10sBalls.com • TennisBalls.com

Ricky’s preview and pick for the Australian Open men’s singles final: Medvedev vs. Nadal

Daniil Medvedev aims to deny Rafael Nadal his quest of winning a men’s record 21st Grand Slam crown in the Australian Open final. EPA-EFE/DAVE HUNT AUSTRALIA AND NEW ZEALAND OUT

By Ricky Dimon

Daniil Medvedev and Rafael Nadal are battling for not only the Australian Open title but also for some serious history. With a victory, Medvedev would become the first player to back up his first slam title by winning the very next major. He would also become world No. 1 for the first time next month. Nadal, of course, would get to No. 21 with a win.

Here is my preview and pick for Sunday’s final.

Good things tend to happen when Daniil Medvedev and Rafael Nadal take the court on opposite sides of the net.

And that is exactly what can be expected when they do so once again on Sunday night amidst the highest-possible stakes in the final of the Australian Open.

Quite memorably, they have been on a similar stage once before. The 2019 U.S. Open final between Nadal and Medvedev is without question one of the best matches of the last decade, with the Spaniard triumphing 7-5, 6-3, 5-7, 4-6, 6-4 after four hours and 51 minutes. Two encounters since have also been high-quality thrillers. Nadal prevailed 6-7(3), 6-3, 7-6(4) at the 2019 Nitto ATP Finals despite trailing 5-1 in the third set, while Medvedev got the best of this matchup for the first time in his career by winning 3-6, 7-6(4), 6-3 in the semis of the 2020 Nitto ATP Finals. Overall, Nadal leads the head-to-head series 3-1–including 2-0 on outdoor hard courts.

That certainly doesn’t make Medvedev the underdog in this particular match. In fact, he has been the overall tournament favorite ever since Novak Djokovic was deported out of Australia. Although the world No. 2 unsurprisingly made his way through to the final, it wasn’t easy. He battled through four tight sets against Maxime Cressy in the fourth round, saved a match point in an incredible 6-7(4), 3-6, 7-6(2), 7-5, 6-4 quarterfinal win over Felix Auger-Aliassime, and then pulled away from Stefanos Tsitsipas 7-6(5), 4-6, 6-4, 6-1 following three wildly entertaining sets on Friday night.

Nadal’s most significant scare also came in the quarters, when he was less than 100 percent physically but managed to hold off Denis Shapovalov 6-3, 6-4, 4-6, 3-6, 6-3 after four hours and eight minutes. Another mid-match hiccup against Matteo Berrettini was more brief, as Nadal advanced to the final via a 6-3, 6-2, 3-6, 6-3 decision on Friday afternoon.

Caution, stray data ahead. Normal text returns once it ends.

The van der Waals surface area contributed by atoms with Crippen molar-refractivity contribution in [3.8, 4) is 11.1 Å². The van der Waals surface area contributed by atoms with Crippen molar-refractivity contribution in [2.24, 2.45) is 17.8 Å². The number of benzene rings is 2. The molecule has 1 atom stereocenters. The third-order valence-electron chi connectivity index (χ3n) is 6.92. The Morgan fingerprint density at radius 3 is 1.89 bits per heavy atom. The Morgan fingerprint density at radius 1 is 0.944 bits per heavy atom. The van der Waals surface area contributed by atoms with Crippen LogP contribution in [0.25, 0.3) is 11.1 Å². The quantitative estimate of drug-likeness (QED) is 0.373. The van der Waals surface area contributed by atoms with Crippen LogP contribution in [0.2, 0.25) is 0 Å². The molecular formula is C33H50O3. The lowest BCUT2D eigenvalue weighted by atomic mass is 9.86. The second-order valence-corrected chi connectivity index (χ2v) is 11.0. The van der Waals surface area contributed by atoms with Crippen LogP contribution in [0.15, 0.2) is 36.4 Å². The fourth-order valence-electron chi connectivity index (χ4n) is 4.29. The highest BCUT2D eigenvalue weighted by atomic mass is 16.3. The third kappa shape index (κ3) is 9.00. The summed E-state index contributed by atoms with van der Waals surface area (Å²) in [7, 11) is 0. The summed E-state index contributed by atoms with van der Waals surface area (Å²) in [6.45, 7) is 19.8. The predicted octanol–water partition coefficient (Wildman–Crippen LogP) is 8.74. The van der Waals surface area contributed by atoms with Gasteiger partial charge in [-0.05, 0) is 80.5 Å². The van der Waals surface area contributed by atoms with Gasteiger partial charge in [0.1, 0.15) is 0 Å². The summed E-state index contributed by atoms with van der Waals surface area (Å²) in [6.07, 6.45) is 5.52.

“For me it’s something completely unexpected,” the 35-year-old said of being back in an Australian Open final for the sixth time, which has come on the heels of a foot injury and also a case of Covid-19. “So I am super happy. Everybody knows me; [I’m] always gonna try my best. Of course my goal now is to win.”

Winning won’t be easy against an opponent who is currently the toughest test other than Djokovic for pretty much every player on tour–at least on hard courts. Medvedev is the reigning U.S. Open champion, the 2021 Aussie Open runner-up (to Djokovic), and he will become No. 1 in the world in February when Djokovic’s 2021 title points come off the board if he triumphs on Sunday.

“It’s really tough to get into [a slam] final, and I always have [the Big 3] there waiting for me,” Medvedev noted. “But it’s fun, you know. When I was like eight, 10 years old I was playing against the wall and I was imagining that it’s Rafa on the other side, or Roger.

“Now I have the chance to play (a) second time (against Nadal in a major final). First one was a close one; epic one. I’m gonna try to prepare well and need to show my best, because that’s what I took from the three finals that I had before: that you have to do better than 100 percent in order to win. That’s what I managed to do in (the 2021) U.S. Open; that’s what I’m gonna try to do on Sunday.”

The Russian should be able to do it. At this point in their careers, with Medvedev at 25 years old and Nadal at 35, it’s a favorable matchup for the younger guy. His world-class two-handed backhand can withstand the left-hander’s heavy topspin, his serve can overpower Nadal’s return, and he can better handle the rigors of a five-setter.

Nadal would probably have to win this one in relatively swift fashion if he wants to make history with a double-career Grand Slam and major title No. 21. Given Medvedev’s form at the moment, that isn’t likely to happen.

Pick: Medvedev in 5

Ricky contributes to10sballs.com and also maintains his own tennis website, The Grandstand. You can follow him on twitter at @Dimonator.